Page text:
Independent financial consultants inserted into communities that work to steer people away from harmful financial arrangements aren’t a new pursuit for community organizers but there exists a gap between this need and those that can field it. It’s a skill that can be taught in hour-long classes at nights and on weekends that would itself unlock employment within minority communities. It’s a position that would be best served by people who speak the language, who might have had to declare bankruptcy themselves, or know a close friend or family member drowning in debt and hard choices. But guiding people away from scams is an incredibly valuable public service, and it could be packaged in a way that is useful for one-on-one counseling as well as lectures and sessions that could be given in church and streamed online. It would be entirely worthwhile to funnel resources toward this project.
And it would be far more effective and longer-lasting than a regulation written in Washington and twisted past recognition by legal battles and layer after layer of red tape. 440,000 regulations and counting have been enacted since Barack Obama’s first day in office — there is no “transparency” or “protection” when the rules are constantly changing. That should be our answer to the calls for more government regulation that might, might address subprime loans, temporarily.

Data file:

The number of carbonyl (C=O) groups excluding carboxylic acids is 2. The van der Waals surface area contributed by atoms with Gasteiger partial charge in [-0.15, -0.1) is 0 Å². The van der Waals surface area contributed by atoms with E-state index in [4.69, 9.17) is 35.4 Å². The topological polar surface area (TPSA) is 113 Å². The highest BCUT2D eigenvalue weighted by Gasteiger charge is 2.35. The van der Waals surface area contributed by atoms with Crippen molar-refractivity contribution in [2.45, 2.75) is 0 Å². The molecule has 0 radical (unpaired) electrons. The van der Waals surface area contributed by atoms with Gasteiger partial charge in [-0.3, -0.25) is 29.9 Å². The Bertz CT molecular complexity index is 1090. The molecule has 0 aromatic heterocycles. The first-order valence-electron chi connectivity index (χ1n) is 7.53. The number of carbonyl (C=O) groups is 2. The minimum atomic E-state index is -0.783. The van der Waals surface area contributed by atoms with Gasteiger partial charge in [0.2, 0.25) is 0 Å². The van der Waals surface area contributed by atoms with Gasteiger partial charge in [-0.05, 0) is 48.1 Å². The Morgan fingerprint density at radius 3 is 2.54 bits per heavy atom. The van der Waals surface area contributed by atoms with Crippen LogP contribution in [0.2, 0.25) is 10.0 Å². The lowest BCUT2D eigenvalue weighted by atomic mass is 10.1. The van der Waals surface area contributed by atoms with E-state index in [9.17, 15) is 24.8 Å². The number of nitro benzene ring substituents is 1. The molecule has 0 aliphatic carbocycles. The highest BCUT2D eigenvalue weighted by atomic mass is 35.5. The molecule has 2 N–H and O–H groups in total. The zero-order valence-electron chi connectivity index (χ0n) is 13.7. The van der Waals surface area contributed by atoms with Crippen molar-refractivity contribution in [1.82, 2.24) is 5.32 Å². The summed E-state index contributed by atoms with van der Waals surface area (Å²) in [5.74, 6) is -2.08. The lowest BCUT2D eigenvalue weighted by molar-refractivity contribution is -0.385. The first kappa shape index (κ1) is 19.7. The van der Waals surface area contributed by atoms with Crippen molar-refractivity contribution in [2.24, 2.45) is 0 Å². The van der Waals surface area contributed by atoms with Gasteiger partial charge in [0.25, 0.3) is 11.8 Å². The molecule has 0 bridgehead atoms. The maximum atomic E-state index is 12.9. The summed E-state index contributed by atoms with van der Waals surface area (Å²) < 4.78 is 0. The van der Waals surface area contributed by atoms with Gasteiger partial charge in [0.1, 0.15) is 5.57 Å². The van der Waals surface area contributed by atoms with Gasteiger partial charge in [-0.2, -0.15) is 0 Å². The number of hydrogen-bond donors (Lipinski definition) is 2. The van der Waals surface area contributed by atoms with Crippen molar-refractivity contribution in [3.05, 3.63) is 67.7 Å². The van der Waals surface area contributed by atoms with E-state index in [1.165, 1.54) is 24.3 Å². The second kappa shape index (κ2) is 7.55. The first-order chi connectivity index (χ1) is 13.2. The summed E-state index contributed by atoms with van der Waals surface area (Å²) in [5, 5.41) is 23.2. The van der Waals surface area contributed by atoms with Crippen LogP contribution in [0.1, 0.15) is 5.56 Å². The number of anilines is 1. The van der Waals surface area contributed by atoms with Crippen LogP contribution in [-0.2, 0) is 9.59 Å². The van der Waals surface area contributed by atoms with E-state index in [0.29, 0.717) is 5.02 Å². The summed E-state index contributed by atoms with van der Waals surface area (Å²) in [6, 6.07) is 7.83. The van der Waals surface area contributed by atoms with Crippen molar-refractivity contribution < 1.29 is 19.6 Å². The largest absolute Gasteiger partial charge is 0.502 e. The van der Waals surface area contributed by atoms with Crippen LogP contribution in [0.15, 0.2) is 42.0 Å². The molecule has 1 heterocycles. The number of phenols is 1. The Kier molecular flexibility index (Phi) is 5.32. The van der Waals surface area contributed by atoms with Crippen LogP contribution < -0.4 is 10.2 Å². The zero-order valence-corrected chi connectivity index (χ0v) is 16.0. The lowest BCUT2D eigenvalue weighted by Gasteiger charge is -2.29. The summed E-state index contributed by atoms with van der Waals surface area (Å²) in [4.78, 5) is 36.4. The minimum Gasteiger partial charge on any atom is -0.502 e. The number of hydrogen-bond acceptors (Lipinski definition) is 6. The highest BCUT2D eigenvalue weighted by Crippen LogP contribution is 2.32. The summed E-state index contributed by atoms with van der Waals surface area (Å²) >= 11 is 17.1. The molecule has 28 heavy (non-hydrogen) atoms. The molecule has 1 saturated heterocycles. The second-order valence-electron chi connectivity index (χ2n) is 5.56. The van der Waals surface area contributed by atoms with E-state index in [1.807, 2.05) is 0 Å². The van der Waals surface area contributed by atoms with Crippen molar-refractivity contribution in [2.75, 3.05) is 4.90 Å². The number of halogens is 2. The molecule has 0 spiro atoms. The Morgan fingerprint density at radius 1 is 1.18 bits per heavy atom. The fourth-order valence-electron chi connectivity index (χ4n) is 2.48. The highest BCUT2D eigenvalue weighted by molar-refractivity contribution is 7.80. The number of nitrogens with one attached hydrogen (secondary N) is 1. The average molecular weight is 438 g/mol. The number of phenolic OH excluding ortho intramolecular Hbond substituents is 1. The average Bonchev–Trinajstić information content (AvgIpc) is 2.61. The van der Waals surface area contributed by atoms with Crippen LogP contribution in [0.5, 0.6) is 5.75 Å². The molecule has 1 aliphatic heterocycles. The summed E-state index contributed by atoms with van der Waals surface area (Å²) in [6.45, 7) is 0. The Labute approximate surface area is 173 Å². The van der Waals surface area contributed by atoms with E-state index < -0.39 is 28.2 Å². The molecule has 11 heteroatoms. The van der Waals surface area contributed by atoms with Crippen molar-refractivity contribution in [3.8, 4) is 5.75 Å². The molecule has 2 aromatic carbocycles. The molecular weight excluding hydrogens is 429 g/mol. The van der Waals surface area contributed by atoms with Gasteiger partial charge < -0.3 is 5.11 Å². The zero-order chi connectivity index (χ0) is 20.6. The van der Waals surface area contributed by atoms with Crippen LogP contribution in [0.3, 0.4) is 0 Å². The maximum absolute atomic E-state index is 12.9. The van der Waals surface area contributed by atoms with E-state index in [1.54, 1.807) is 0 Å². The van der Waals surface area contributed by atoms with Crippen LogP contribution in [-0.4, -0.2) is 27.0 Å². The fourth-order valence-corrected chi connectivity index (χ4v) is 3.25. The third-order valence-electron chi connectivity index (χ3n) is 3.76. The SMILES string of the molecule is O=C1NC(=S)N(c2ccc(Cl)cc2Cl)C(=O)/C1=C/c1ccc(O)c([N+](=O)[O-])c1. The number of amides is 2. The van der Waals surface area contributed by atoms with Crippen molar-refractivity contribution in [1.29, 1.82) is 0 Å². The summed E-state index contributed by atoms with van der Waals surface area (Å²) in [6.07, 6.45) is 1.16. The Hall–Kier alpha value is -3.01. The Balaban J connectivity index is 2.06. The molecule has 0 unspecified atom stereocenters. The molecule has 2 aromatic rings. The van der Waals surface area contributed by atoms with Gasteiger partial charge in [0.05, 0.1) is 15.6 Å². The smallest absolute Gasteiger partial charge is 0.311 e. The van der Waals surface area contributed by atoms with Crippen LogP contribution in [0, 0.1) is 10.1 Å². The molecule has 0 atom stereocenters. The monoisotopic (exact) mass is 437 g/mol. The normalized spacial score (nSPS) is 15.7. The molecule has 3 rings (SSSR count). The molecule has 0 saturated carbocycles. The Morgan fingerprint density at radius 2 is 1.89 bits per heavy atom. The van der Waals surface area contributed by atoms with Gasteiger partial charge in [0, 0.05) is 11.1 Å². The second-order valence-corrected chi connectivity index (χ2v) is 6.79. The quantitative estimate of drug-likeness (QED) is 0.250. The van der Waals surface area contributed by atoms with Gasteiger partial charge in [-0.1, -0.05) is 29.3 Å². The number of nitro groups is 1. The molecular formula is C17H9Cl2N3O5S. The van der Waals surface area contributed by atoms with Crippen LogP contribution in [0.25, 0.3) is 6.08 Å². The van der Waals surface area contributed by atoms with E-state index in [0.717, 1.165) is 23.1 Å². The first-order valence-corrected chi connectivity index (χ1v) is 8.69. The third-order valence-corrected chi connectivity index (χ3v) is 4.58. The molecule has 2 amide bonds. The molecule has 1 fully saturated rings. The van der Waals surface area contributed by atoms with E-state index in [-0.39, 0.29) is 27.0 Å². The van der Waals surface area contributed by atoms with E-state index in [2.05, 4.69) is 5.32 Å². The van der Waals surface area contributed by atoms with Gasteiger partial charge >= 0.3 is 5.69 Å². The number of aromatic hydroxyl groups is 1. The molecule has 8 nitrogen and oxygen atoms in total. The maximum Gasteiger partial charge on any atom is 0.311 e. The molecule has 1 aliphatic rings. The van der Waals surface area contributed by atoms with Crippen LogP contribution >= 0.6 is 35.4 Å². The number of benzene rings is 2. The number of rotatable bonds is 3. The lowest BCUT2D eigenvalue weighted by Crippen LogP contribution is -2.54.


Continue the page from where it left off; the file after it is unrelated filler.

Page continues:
And “jobs” isn’t a sufficient answer either, not yet.
While politicians are crowing about the jobs of yesterday, blaming high unemployment on foreigners, regulations, and taxes, the people in depressed communities would be the first to note that high unemployment has almost nothing owed to these factors. Rather, it is that the social capital does not exist for the people in these communities to pursue the jobs that would offer them a way out. Worse, in many places, the populace lacks the skills and the capability to get and maintain steady work. They try, and public transportation is a necessity but it often requires more time, more patience, than a single mother or father can endure. The children in these cases are left to fend for themselves in failing schools or left in the care of a grandparent. Maintaining a job in this environment is not easy so while it is best to connect government assistance to steady employment, there is more we have to do to bring jobs within reach of those facing difficulties today.